EU and US Data Protection Reforms. A Comparative View

AuthorGabriela Zanfir
PositionPhD student, Assistant Researcher, Faculty of Law and Administrative Studies, University of Craiova
Legal Sciences
EU and US Data Protection Reforms. A Comparative View
Gabriela Zanfir
Abstract: This research makes a comparative analysis of two significant reform projects in data protection
legislation, proposed in early 2012 in the EU and the US, in order to identify the c ommon philosophies and
also the main differences between them. Its outcomes are important as transatlantic data transfers are
exponentially incr easing and their main actors need to know what to expect from both legal regimes. The
paper builds on a ground zero, as both reform projects were made public in late January – respectively late
February, so such a comparison can only refer to res earches made prior to the announcements regarding the
general concepts of privacy and data protection in the European and American view. The main method
employed is comparative observation. The results show that EU and US legislations start using the same
language regarding data pr otection law – by the legal definitions proposed and main principles implemented,
while s till keeping significant differences. Academics and researchers will have a starting point for future
comparative analyzes in a legal field which enjoys a lot of attention from lawmakers all over the globalized
world. The paper focuses on very recent legal developments, which need throughout analysis in order to
make them functional in practice.
Keywords: privacy; EU-US data transfers; legal definitions; privacy principles
1. Introduction
Privacy and data protection are a main concern for lawmakers of properly safeguarding human rights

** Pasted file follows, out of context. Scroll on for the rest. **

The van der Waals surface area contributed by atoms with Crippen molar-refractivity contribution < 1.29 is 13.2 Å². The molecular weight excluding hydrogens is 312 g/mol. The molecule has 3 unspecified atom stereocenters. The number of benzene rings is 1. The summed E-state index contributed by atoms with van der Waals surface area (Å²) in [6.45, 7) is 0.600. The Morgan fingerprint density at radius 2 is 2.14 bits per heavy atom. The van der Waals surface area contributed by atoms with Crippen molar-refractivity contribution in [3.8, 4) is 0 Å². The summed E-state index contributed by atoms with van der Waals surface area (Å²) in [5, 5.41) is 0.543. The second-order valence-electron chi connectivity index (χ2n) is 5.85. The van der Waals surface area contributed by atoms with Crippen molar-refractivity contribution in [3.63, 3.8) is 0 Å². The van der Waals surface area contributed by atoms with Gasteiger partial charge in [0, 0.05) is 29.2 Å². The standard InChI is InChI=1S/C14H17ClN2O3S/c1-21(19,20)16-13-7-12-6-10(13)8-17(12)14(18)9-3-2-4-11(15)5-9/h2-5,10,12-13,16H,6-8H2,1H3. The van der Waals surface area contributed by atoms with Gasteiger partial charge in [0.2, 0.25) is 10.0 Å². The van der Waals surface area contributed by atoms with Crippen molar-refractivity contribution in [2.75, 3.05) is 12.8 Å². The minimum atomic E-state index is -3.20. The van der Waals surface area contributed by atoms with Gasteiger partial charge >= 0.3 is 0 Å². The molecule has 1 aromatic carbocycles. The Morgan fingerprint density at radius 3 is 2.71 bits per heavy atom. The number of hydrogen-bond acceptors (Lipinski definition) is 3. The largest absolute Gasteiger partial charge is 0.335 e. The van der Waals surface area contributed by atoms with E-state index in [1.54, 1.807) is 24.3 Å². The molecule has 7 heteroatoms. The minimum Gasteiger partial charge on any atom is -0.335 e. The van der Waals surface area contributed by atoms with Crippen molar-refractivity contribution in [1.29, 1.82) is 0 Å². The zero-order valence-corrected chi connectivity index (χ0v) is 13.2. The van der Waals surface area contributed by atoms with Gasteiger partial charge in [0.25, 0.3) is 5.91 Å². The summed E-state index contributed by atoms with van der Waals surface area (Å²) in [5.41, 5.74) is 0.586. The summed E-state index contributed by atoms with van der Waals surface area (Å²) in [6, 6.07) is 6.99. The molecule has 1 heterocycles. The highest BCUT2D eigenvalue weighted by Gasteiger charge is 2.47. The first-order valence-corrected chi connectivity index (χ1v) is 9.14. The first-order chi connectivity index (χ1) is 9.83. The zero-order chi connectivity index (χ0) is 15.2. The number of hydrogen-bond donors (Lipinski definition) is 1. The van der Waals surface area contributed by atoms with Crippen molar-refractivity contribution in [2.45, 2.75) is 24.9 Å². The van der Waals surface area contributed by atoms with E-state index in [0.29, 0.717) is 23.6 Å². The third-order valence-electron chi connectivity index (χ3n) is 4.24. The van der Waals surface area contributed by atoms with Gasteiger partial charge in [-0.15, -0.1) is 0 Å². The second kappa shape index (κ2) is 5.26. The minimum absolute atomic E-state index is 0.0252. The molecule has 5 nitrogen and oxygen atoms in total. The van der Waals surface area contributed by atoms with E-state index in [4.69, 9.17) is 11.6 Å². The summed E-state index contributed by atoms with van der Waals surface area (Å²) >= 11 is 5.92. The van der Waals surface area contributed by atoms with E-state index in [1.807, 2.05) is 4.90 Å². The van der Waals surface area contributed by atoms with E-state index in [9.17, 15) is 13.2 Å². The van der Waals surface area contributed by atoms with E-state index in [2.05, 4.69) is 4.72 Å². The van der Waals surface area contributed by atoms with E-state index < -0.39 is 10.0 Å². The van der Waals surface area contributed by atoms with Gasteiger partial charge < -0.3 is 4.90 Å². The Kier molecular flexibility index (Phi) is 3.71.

and democracies. Living in a Surveillance Society is already a fact of the modern world and not only
an Orwellian product of imagination
. Thankfully, the democratic mechanisms keep the Surveillance
Society in a framework of respect for human rights. Among such mechanisms, the most important is
the regulation of the protection of privacy and personal information. A recent study discovered that the
total number of new privacy laws globally, viewed by decade, shows that their growth is accelerating,
not merely expanding linearly: 8 (1970s), 13 (1980s), 21 (1990s), 35 (2000s) and 12 (2 years of the
2010s), giving the total of 89 (Greenleaf, 2012). The phenomenon began in Europe, Germany being
the first country which provided for a data protection law, but only in one of its regions – Hasse, in
1970. Several countries soon followed the model: Sweden, Denmark, France.
The European Union’s jurisdiction became the leading global defendant of personal data, imposing a
minimum standard of protection to countries that want to engage in data transfers with European
entities. And one of the countries that do not provide a minimum degree of compliance is the United
States of America. Hence, the two entities agreed upon a procedure called The Safe Harbor pri nciples,
which allow processors to make transatlantic data transfers. In early 2012, both countries made official
announcements regarding data protection reforms. The European Commission published the proposed
regulation for data protection on January 25 and the White House published the Consumer Privacy
Bill of Rights a month later.
PhD student, Assistant Researcher, Faculty of L aw and Administrative Studies, University of Craiova. Address:
A. I.
Cuza Str., Craiova 2 00585, Romania, Tel.: +40 251 414398, fax: +40 251 411688, Corresponding author:
See ‘A Report on the Surveillance Society’ for the UK Information Commissioner, by the Surveillance Study Network
(September 2006).

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